Myself a few days ahead in the sick cycle**, I took to making medicinal chicken soup (it’s been tested and proven somewhere, I know). Several sustaining brews emerged from the base ingredient of poultry bird in pot. My personal favorite, detailed here, packs flavor to knock your stuffy-headed socks off. For another yummy variation leave out the cilantro and tomatilloes and add a bunch of fresh chopped ginger.
bring to a boil and simmer for 25 minutes:
1 4.5 lb chicken
1/2 an onion
1 stalk celery in quarters
1 carrot in quarters
1 bay leaf
Remove chicken from pot, let cool enough to handle, remove meat, return bones to pot. Simmer for 3-4 hrs.
Strain and remove fat from the stock. Easiest way to do this is to refrigerate until to fat solidifies and then skim. I was less patient, so simply skimmed the top layer from the pot the best I could into a glass measuring cup, where I could see it separate, etc.
Slice and saute:
6-8 small young white bulbed green stemmed onions
6-8 cloves garlic
1 stalk celery
1 plum tomato
Add broth and bring to a boil.
1 6-oz. package soup-sized pasta (star shaped is fun; today’s is bowtie)
Simmer for 8-10 minutes.
Add 1 cup of the chicken meat cut in bite-size pieces, juice of 2 lemons, and 1-2 cups chopped fresh cilantro.
Heat through and serve.
*Note to self: flu shot
**Yeah, okay, so I presumably “gave” my husband this contagion. Can we finally just put this catholic construction to bed and agree that influenza is a guerilla terrorist that hijacks one and all the same? I’m really working on covering my mouth when I sneeze, I swear. Kthanxbai.
Here in Chicago over the last week or so those omnipresent grace notes of August, cicadas, have stuttered into silence in the cooling, imperceptibly shorter days.
With changing weather comes the slapdash donning of stray cardigans and odd socks to ward off chilly mornings. Yesterday witnessed season-appropriate culinary observances around here with concoctions of hearty bean soup, Golden Nugget bread, and a zucchini and green onion quiche so light and creamy it was like biting into a gently collapsing cloud of savor (just ask Chris, it’s true).
The chopping, the kneading, Vivaldi on the radio, pots of tea, afternoon sun, my honey at the end of it all. A very good day.
Hearty Bean Soup
Some would say I cheat by using canned beans. I would retort vehemently, “Bah!” Canned beans are both readily available and ready-cooked to a pleasing texture. It seems to me one of those no-brainer modern conveniences like ketchup and the washing machine. Hey, if you‘ve got the stamina and will to plan ahead and soak that pot of pebbly nodules overnight or–a shortcut of some questionable efficacy– bring it to a boil and let stand to soak for an hour– if, that is, you’re confident that the end product of all this additional effort won’t ultimately emerge in the form of wrinkly little al dente abortions… Well, then I say, fine, have at it, you. I remain unconvinced and unwooed, both flummoxed and jaded on the subject of dry legumes– black-eyed and split green peas entirely aside.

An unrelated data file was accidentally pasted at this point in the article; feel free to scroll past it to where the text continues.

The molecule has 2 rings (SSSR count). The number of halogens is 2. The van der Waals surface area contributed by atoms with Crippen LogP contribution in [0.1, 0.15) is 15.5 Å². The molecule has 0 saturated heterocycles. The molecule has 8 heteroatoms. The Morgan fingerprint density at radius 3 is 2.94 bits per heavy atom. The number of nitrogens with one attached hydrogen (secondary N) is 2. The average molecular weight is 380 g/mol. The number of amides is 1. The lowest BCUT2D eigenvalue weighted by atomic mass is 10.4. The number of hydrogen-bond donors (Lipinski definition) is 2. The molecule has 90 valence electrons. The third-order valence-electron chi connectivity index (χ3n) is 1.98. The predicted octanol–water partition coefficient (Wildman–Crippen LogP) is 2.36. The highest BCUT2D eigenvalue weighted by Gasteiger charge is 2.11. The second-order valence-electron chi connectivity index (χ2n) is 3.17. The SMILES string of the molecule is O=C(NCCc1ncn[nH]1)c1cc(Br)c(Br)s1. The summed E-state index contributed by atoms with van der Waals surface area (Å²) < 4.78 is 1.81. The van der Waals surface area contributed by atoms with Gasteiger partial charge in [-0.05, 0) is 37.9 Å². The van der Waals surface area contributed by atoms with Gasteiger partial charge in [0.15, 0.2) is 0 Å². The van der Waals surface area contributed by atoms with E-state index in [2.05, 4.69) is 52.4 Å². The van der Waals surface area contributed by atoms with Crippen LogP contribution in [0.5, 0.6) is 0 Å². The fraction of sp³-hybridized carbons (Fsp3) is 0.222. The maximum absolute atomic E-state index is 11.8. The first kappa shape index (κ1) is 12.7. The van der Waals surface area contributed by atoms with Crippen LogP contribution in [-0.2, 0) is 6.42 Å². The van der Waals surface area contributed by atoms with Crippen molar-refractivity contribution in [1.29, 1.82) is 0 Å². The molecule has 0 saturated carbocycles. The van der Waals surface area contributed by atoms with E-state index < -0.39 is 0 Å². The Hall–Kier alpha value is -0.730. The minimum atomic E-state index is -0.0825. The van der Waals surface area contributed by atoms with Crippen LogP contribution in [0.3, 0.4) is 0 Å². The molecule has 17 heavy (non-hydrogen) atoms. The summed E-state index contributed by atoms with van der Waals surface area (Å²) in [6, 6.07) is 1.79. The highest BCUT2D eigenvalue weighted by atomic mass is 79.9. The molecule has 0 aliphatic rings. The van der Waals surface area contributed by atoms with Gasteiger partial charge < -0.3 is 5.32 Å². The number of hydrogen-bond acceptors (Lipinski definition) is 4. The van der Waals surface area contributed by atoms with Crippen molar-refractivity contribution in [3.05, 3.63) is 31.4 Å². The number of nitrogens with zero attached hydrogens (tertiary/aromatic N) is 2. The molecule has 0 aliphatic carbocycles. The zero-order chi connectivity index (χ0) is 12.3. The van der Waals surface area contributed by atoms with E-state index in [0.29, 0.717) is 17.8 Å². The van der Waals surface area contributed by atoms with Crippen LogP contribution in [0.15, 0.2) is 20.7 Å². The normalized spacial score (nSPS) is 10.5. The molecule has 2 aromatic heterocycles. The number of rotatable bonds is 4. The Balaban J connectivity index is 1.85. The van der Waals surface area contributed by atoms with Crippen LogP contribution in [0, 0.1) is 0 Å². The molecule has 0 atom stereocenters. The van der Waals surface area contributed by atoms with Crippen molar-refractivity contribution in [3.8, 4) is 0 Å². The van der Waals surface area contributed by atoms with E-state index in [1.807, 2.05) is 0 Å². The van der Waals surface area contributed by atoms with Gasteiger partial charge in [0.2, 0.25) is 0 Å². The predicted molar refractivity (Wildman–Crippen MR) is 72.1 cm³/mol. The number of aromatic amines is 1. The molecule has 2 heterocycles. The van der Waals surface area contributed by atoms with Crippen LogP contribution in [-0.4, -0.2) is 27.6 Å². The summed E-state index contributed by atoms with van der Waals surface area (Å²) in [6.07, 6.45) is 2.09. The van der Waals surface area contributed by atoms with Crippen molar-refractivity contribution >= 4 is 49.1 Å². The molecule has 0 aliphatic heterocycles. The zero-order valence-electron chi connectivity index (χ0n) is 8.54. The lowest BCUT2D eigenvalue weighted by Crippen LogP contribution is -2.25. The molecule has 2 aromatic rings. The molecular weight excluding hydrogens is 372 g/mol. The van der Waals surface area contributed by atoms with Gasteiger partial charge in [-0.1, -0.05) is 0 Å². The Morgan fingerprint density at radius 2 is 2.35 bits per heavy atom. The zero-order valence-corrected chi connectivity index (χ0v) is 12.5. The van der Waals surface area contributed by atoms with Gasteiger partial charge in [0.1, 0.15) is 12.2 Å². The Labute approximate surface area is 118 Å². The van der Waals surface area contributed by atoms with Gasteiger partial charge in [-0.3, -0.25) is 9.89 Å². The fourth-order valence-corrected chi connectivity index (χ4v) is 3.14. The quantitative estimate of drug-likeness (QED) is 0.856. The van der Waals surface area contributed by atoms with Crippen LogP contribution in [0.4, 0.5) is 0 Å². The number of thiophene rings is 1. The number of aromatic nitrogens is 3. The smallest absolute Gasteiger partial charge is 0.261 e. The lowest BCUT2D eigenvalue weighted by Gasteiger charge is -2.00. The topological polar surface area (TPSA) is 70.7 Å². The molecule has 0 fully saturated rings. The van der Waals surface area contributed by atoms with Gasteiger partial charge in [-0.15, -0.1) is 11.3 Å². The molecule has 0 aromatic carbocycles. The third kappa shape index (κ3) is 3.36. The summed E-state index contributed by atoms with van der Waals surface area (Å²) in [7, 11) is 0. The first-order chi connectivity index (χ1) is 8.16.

Zucchini and Green Onion Quiche
I was, incidentally, tempted just now to call this recipe “Green Quiche,” quite liking the sound of that– but realized that, really, Green Quiche would of course be made with pesto. Just so happen to have a cup and a half of the stuff in the fridge– may need to be a two quiche week.
Golden Nugget Bread
(from The Fanny Farmer Baking Book)
(Be advised: The crumbly/gluey quotient of today’s Food Porn entry practically pleads for enjoyment al fresco— so get on out to that back deck while the weather’s still fine. I can see smores making a big retro comeback at this year’s Labor Day barbecues. Just saying.)
This here little slice of childlike heaven ranks among the three or four all-time top reasons to love a campfire, as this cowgirl well knows: packable, stackable treat for assembly under the stars above that dusty trail.
Even hiked ‘way up over the speedy traffic of a big hoss town like Chicago a gal might work up the craving for some toasty marshmallow from time to time and crank up a flickering blue ring of fire on that ole gas range.
I prefer mine all golden and gooey, while my cowpoke feller likes ’em singed to carbon and uncomplicated by augmentation. I’ll slap that oozing badboy inside a combo wedge of Hershey’s/Graham, and we’re in business for a sweet tooth fiesta.
side note: be careful when you’re grabbing the marshmallow off the skewer that it’s not still actually flaming… else you can give yourself a small searing molten sugar burn.
not that I’d know anything about that, personally.